My Wolof instructor, Pierre, taught me about core African values, one being Fulla. Pierre illustrates Fulla as, “being able to look at someone seriously and say, ‘I don’t like that, don’t do that again’, make sure he or she hears you and then go on with business as usual saying, ‘ok we’re still friends’.

Dominique and me

The other day I put on shorts. I have been avoiding them for a while because when I wear them, I everybody calls me Jaay Fonday, meaning that I have a big butt – a result of genetic traits and a grain heavy diet. My host brother Dominque calls out, “Jaay fonday!” Without turning around I walk to my room and shout a swearword that I didn’t think anyone would be able to translate. But my whole family gasps. My host sister Molly says,”da nga reew” Your rude. I feel the heat. I blush. Dominque slowly turns around walks to my room and asks me,

“What does that mean?”

I say it means you’re no good but he sees right past my euphemism.

“It’s worse than that Justin, why did you say that”.

“Because you called me Jaay Fondee,” I say.

He says, “that’s not that a rude thing to say here.”

“But I don’t like it!” I exclaim.

He continues, “If you don’t like it, then tell me that you are offended and I won’t do it again. Next time, don’t do what you just did.”

At this point, I was avoiding eye contact with him,  pacing back in forth in my room as he stood at the doorway. I was thinking, “What I said was totally justified… totally justified.”  Then, I remember Fulla. I stop, look at him and listen. I am downright impressed and inspired at his integrity.  I tell him that I understand and that I will not act that way again. We go about business as usual. Later that day, at dinner, Dominique greets me as usual by saying, “Guedje Ndiay” in a tone that really says, “I hope you’re doing alright man.”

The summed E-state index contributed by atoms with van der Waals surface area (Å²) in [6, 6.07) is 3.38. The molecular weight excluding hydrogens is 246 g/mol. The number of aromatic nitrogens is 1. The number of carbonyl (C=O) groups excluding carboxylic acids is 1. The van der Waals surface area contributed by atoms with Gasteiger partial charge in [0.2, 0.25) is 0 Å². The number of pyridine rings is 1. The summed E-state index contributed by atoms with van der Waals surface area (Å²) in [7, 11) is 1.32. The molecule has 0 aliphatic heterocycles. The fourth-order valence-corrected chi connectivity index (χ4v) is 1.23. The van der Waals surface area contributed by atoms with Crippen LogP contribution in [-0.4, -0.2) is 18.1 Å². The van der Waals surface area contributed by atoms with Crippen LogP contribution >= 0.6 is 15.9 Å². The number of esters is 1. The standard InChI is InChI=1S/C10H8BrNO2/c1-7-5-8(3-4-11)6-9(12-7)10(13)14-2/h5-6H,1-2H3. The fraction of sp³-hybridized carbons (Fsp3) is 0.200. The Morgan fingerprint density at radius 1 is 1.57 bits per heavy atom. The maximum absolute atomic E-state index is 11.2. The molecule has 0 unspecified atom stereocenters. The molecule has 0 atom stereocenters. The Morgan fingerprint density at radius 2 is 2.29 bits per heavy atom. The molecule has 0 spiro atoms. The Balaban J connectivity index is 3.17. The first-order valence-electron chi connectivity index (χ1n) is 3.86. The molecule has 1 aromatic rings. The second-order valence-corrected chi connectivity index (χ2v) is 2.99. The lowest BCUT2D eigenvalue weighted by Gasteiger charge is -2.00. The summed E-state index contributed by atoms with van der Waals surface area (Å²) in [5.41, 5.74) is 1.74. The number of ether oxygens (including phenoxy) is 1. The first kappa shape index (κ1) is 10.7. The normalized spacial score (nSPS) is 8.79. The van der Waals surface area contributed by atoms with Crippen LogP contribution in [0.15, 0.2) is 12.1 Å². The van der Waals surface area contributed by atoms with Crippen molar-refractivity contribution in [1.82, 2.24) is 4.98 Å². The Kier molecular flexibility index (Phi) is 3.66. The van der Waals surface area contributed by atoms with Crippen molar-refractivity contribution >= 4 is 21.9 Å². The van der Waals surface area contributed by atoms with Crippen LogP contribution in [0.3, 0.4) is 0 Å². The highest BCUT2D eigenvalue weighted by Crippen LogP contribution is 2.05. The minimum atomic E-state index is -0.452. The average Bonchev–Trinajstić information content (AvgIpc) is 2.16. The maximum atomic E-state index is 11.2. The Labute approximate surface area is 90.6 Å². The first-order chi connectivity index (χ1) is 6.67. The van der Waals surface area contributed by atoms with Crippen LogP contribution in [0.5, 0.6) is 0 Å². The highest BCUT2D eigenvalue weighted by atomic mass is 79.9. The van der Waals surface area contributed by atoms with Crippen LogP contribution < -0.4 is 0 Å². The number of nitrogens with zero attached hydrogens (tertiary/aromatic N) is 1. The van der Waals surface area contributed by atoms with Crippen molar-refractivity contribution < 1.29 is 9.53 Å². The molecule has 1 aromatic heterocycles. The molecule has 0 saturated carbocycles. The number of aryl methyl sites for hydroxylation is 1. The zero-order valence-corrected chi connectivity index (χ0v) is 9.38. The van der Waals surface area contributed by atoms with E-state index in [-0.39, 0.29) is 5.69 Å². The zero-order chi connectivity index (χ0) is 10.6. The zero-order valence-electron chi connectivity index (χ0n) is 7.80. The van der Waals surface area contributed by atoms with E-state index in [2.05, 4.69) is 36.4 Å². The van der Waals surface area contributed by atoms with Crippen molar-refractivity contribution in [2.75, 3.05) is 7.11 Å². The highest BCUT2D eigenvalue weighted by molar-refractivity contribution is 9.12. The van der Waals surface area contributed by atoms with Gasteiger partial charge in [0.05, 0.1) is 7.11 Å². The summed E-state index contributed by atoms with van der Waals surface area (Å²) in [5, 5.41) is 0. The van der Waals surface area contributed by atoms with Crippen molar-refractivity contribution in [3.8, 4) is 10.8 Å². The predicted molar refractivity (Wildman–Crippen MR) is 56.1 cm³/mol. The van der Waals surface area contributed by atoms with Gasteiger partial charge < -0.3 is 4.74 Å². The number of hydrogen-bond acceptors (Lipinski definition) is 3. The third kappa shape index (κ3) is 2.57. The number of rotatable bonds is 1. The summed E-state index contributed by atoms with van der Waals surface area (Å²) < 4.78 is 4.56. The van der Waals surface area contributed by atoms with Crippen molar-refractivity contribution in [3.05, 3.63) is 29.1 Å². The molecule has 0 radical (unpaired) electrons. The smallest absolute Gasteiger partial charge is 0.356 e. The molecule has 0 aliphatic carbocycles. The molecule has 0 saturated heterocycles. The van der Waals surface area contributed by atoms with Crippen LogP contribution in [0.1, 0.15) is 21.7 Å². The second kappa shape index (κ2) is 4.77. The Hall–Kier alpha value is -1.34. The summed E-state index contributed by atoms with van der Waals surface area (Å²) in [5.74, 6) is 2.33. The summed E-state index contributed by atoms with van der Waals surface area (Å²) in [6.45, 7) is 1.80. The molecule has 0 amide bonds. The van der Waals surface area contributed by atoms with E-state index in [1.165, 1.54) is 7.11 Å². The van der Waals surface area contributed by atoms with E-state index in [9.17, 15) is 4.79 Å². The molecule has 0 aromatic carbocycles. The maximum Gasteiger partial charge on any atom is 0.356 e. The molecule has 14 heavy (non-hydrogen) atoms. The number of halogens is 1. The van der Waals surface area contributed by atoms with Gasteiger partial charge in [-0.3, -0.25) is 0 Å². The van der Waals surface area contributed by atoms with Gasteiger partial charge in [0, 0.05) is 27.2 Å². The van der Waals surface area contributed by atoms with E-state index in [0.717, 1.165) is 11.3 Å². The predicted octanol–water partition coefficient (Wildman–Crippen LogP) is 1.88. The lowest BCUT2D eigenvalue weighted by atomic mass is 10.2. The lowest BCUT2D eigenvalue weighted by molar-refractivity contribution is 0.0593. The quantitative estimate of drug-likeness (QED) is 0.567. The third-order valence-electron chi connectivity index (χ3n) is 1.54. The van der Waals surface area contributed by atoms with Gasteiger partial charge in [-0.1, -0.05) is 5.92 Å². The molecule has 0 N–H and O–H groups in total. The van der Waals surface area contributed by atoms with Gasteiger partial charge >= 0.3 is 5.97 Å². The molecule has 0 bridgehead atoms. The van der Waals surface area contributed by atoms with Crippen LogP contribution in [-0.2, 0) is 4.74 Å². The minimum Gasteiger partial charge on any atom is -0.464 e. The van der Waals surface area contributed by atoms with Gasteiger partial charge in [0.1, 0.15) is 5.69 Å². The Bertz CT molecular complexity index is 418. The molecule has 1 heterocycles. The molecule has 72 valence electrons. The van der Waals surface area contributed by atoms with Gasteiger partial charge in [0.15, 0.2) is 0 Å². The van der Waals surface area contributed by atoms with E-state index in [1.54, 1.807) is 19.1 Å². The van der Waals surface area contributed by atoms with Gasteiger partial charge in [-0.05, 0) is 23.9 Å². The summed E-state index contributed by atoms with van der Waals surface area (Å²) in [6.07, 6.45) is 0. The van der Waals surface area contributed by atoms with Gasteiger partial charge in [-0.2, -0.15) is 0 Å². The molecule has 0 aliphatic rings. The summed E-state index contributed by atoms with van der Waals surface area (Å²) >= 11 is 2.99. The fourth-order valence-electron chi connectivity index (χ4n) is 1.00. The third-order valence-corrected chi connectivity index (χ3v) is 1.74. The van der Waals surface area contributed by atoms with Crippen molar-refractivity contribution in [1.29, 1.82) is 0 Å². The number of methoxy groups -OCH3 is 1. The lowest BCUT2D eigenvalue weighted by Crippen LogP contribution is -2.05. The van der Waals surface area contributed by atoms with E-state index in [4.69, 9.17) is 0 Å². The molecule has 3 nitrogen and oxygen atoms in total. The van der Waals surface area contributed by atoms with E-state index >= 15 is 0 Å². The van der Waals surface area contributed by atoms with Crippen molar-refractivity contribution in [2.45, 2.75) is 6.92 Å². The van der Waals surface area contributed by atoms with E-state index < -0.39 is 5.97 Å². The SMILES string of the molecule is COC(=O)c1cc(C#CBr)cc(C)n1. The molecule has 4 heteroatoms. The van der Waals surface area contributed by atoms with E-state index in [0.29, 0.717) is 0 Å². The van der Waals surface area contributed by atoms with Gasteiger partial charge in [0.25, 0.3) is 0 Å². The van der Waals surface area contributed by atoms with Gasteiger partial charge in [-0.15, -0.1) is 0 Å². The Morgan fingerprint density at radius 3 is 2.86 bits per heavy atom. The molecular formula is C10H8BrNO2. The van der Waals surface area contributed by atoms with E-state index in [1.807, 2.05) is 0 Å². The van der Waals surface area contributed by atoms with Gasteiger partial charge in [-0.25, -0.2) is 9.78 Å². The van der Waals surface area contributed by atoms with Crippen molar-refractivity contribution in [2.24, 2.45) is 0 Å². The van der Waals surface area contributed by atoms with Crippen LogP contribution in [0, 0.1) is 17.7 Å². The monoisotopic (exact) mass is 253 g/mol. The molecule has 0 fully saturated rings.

It’s 3 A.M. My cheeks are wet with tears and my body and hands are buzzing like they do after I have a big laugh or cry – in this case it was a cry. I am trying to hold back groans of anguish because I don’t want to wake Dominque in the next room. Why am I in this situation?

I just thought about Dominique smiling at me. His left front tooth is chipped and a little shorter than his right one. He is flawed and he is imperfect. He is exactly like Jared, my dad, my mom, my friends, my role models, everbody. He is just like me. He is human. And now I can’t stop sobbing because for the last five and half months, I haven’t been treating him like one.

I only hope that when I return to the United States, I will bring back with me the great things about Senegalese culture, leave behind the rest, and not forget, in the midst of all of our differences, the only nation that truly exists – Humanity.